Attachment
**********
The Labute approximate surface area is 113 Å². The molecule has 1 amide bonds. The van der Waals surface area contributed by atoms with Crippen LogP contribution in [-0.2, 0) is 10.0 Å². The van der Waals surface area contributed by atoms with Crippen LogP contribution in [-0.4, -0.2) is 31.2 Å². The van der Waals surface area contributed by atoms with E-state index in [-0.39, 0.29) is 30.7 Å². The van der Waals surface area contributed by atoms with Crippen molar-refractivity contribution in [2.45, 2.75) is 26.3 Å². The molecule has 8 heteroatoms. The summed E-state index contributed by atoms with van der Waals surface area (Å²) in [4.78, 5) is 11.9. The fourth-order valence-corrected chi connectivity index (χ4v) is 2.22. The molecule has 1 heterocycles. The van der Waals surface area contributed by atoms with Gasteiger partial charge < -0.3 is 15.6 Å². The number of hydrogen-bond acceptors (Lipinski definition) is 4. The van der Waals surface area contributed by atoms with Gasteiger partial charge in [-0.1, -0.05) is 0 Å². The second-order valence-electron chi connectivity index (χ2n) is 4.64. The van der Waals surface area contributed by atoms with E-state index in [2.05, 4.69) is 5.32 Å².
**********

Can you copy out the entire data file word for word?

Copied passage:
The Labute approximate surface area is 113 Å². The molecule has 1 amide bonds. The van der Waals surface area contributed by atoms with Crippen LogP contribution in [-0.2, 0) is 10.0 Å². The van der Waals surface area contributed by atoms with Crippen LogP contribution in [-0.4, -0.2) is 31.2 Å². The van der Waals surface area contributed by atoms with E-state index in [-0.39, 0.29) is 30.7 Å². The van der Waals surface area contributed by atoms with Crippen molar-refractivity contribution in [2.45, 2.75) is 26.3 Å². The molecule has 8 heteroatoms. The summed E-state index contributed by atoms with van der Waals surface area (Å²) in [4.78, 5) is 11.9. The fourth-order valence-corrected chi connectivity index (χ4v) is 2.22. The molecule has 1 heterocycles. The van der Waals surface area contributed by atoms with Gasteiger partial charge < -0.3 is 15.6 Å². The number of hydrogen-bond acceptors (Lipinski definition) is 4. The van der Waals surface area contributed by atoms with Gasteiger partial charge in [-0.1, -0.05) is 0 Å². The second-order valence-electron chi connectivity index (χ2n) is 4.64. The van der Waals surface area contributed by atoms with E-state index in [2.05, 4.69) is 5.32 Å².